South Africa

Municipal Matters

Upgrade for Hout Bay’s Imizamo Yethu after 2017 blaze ‘almost complete’

Upgrade for Hout Bay’s Imizamo Yethu after 2017 blaze ‘almost complete’
Since 2017, eight people have died in Imizamo Yethu fires, says a community leader. (Photo: Ashraf Hendricks)

It’s been three years since the City of Cape Town set out to reblock Imizamo Yethu after a devastating fire in 2017. Although the city is still in court over temporarily relocating residents, it has managed to devise an alternative reblocking plan which is almost complete.

The reblocking of Imizamo Yethu following a devastating fire that ravaged the area in 2017 is almost complete despite being halted by court cases and community disputes.

This is according to Waleed Adams, the City of Cape Town’s head of engineering services, who was reporting back to the city’s human settlements committee on Thursday.

“When we initiated the project to reblock the informal settlement, there were tensions on the ground that disrupted the project,” said Adams. 

The fire that broke out in March 2017 affected 6,100 residents and resulted in the death of three people. At the time, fire emergency vehicles struggled to access the informal settlement because structures were built too close to one another.

“Reblocking the informal settlement means that the city “would create roads and pedestrian walkways to provide spaces between demarcated blocks of structures. These spaces would also be used to provide peripheral shared water points, sanitation services, as well as infrastructure for formal electricity connection points to each structure. This way, the city would also be able to enhance access for emergency services, paramedics, police and other services to the area in order to prevent or otherwise better manage future disasters,” reads the emergency project report on Imizamo Yethu.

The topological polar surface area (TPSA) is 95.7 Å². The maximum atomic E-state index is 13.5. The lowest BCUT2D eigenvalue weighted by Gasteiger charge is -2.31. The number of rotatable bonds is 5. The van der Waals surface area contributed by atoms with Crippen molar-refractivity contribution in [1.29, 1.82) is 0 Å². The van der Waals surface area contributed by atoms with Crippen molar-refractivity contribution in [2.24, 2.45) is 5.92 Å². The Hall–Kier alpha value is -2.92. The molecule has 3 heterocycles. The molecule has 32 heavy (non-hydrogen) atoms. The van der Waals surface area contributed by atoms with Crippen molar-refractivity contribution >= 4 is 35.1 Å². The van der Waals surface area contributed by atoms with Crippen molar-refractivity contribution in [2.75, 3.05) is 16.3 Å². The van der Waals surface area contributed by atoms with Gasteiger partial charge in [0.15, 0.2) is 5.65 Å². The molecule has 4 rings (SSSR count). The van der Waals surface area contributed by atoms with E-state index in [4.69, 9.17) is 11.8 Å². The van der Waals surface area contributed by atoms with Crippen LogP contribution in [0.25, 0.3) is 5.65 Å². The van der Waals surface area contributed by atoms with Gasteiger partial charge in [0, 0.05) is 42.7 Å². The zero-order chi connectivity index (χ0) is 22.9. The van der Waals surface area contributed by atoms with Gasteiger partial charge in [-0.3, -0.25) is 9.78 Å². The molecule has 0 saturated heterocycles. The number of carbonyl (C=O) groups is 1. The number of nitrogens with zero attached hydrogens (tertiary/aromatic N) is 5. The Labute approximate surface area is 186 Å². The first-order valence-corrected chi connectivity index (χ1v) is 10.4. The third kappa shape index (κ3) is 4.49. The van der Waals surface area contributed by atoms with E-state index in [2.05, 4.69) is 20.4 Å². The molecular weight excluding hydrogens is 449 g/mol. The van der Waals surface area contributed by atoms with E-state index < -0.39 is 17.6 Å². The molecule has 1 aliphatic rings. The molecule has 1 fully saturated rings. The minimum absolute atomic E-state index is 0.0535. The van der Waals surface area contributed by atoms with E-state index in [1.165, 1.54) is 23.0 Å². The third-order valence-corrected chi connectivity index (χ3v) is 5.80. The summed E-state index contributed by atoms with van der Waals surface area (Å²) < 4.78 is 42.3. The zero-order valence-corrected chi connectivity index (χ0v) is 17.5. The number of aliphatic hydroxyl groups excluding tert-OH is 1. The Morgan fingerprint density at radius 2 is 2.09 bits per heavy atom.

At the time, the city had committed about R90-million for the reblocking project. 

“From the inception [of the reblocking project] there were issues… the city was engaging with community leaders, but there was another group of people who claimed that they were the community leaders,” said Adams. 

This led to protests which halted the building of the infrastructure, Adams told the committee.

Before the reblocking could begin, the project required some residents to be temporarily relocated, but some were not willing to move, leading to the city seeking an eviction order. The residents were opposed to moving into temporary 3m2 structures.

Between 95 and 100 residents would have been affected by the temporary relocation, said Adams. Adams did not say how many residents refused to relocate.

The city also wanted to temporarily move residents to an area called Triangle, which “the people [the Hout Bay Ratepayers’ Association] in that area were opposed to, so they took the city to court,” said Adams.

Rhoda-Ann Bazier, an ANC councillor, wanted to know whether the multiple court cases had meant the reblocking procedure had been halted.

Adams said that while the cases were still in court, there had been significant work done.

Originally, there were to have been six roads built, but because the city was unable to temporarily remove some residents, an alternative plan had been devised. In the alternative plan, three roads are under construction, including water, sewer and stormwater infrastructure.

Two of the roads are 75% complete, while the third is 90% complete.

Adams did not give an indication on when the projects would be finished, and neither did he say how revising the reblocking project would impact on access for emergency, police and other services.

According to the reblocking report presented to the committee, increased land occupations during lockdown “forced” the city to deploy 48 Red Ants members “for two months to fight land invasions at an extraordinarily high cost”. Neither the report nor Adams gave the exact cost of deploying the Red Ants.

At a previous human settlements committee meeting, Malusi Booi, the mayoral committee member for human settlements, said he had asked the directorate to reprioritise R16-million for private security to prevent land occupations. DM

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